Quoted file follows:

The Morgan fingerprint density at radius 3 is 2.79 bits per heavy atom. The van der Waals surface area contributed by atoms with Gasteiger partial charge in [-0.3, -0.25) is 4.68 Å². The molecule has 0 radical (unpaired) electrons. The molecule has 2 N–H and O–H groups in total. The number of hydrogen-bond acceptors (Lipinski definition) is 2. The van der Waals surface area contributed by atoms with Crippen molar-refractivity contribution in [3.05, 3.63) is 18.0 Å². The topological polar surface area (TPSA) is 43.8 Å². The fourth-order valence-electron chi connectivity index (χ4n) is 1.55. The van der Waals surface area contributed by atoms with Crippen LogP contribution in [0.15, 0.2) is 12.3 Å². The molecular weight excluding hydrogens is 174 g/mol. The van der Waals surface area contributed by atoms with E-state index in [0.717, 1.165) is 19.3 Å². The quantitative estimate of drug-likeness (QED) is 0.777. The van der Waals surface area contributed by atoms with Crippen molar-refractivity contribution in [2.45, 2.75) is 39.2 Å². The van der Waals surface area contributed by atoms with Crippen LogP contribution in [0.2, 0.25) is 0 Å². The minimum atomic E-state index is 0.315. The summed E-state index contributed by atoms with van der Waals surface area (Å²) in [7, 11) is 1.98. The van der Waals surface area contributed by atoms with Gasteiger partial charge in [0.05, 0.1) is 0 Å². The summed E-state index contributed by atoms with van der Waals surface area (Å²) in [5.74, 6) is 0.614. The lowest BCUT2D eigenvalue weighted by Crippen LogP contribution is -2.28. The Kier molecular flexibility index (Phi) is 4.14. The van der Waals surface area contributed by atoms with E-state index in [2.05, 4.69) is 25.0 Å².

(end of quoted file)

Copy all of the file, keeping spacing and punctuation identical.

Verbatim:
The Morgan fingerprint density at radius 3 is 2.79 bits per heavy atom. The van der Waals surface area contributed by atoms with Gasteiger partial charge in [-0.3, -0.25) is 4.68 Å². The molecule has 0 radical (unpaired) electrons. The molecule has 2 N–H and O–H groups in total. The number of hydrogen-bond acceptors (Lipinski definition) is 2. The van der Waals surface area contributed by atoms with Crippen molar-refractivity contribution in [3.05, 3.63) is 18.0 Å². The topological polar surface area (TPSA) is 43.8 Å². The fourth-order valence-electron chi connectivity index (χ4n) is 1.55. The van der Waals surface area contributed by atoms with Crippen LogP contribution in [0.15, 0.2) is 12.3 Å². The molecular weight excluding hydrogens is 174 g/mol. The van der Waals surface area contributed by atoms with E-state index in [0.717, 1.165) is 19.3 Å². The quantitative estimate of drug-likeness (QED) is 0.777. The van der Waals surface area contributed by atoms with Crippen molar-refractivity contribution in [2.45, 2.75) is 39.2 Å². The van der Waals surface area contributed by atoms with Crippen LogP contribution in [0.2, 0.25) is 0 Å². The minimum atomic E-state index is 0.315. The summed E-state index contributed by atoms with van der Waals surface area (Å²) in [7, 11) is 1.98. The van der Waals surface area contributed by atoms with Gasteiger partial charge in [0.05, 0.1) is 0 Å². The summed E-state index contributed by atoms with van der Waals surface area (Å²) in [5.74, 6) is 0.614. The lowest BCUT2D eigenvalue weighted by Crippen LogP contribution is -2.28. The Kier molecular flexibility index (Phi) is 4.14. The van der Waals surface area contributed by atoms with E-state index in [2.05, 4.69) is 25.0 Å².